Access Type

Open Access Dissertation

Date of Award


Degree Type


Degree Name




First Advisor

Alfred H. Kelly

Second Advisor

Richard D. Miles

Third Advisor

Forrest M. Donald


This dissertation is an examination of the struggle to desegregate the public schools of Virginia from 1954 to 1972. The Supreme Court in Brown v. Board of Education attacked the social foundation of eleven southern states when it declared that racially segregated schools were "inherently unequal." Brown I,, in fact, was one of many controversial decisions made by the Supreme Court as it reflected the egalitarian spirit of the 1950's and 1960's. By 1970, however, a growing list of legal scholars questioned the wisdom and effectivemess of the Warren Court's judicial activism. My major objective was to trace the tortuous path of the school cases in one southern state in order to determine the most significant forces in slowing or advancing the implementation of the Brown decision. In addition to examining the politics of school deseg­regation, I investigated the roles of the federal and state courts in interpreting Brown I as well as the performance of Virginia's Negro leadership in pressing for school integra­tion. My dissertation supports the thesis that the Supreme Court's ability to oversee a social revolution, without the full support of Congress and the President, is limited and sometimes counter-productive.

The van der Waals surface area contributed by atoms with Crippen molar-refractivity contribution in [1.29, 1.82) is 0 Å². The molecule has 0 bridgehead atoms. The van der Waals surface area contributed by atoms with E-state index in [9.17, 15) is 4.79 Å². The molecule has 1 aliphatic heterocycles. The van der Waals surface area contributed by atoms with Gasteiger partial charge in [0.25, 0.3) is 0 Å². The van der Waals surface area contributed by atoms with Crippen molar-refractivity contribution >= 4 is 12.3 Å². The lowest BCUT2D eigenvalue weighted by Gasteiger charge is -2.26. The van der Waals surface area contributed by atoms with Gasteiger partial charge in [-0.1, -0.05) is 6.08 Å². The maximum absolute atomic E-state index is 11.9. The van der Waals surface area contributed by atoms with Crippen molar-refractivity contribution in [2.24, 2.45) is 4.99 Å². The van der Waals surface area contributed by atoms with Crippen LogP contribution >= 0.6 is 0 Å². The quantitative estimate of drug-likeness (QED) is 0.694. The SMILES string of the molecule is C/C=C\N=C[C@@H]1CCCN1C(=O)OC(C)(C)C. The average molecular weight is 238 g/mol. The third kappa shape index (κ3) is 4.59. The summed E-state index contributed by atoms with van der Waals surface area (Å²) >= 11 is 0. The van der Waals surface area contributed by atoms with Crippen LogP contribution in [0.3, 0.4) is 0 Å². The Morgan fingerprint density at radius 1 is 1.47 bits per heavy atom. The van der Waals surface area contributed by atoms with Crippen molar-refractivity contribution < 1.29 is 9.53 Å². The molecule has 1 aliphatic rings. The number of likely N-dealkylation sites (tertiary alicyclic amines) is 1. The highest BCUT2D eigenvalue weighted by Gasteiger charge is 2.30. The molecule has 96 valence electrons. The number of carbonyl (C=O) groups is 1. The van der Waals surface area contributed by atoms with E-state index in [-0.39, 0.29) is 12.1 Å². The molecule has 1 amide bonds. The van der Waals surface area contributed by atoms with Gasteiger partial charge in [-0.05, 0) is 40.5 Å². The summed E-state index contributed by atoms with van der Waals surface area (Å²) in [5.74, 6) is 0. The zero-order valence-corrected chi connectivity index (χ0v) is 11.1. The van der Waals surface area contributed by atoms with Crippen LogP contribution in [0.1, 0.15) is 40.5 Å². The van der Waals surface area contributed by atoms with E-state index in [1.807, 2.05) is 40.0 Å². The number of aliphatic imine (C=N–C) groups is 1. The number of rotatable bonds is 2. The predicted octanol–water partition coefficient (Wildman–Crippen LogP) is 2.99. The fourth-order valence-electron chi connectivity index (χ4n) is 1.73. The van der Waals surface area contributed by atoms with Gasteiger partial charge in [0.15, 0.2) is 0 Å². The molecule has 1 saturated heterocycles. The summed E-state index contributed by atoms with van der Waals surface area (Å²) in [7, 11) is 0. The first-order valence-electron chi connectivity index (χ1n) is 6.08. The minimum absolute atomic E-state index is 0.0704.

The original dissertation was submitted to the Department of History in two volumes. These have been concatenated here.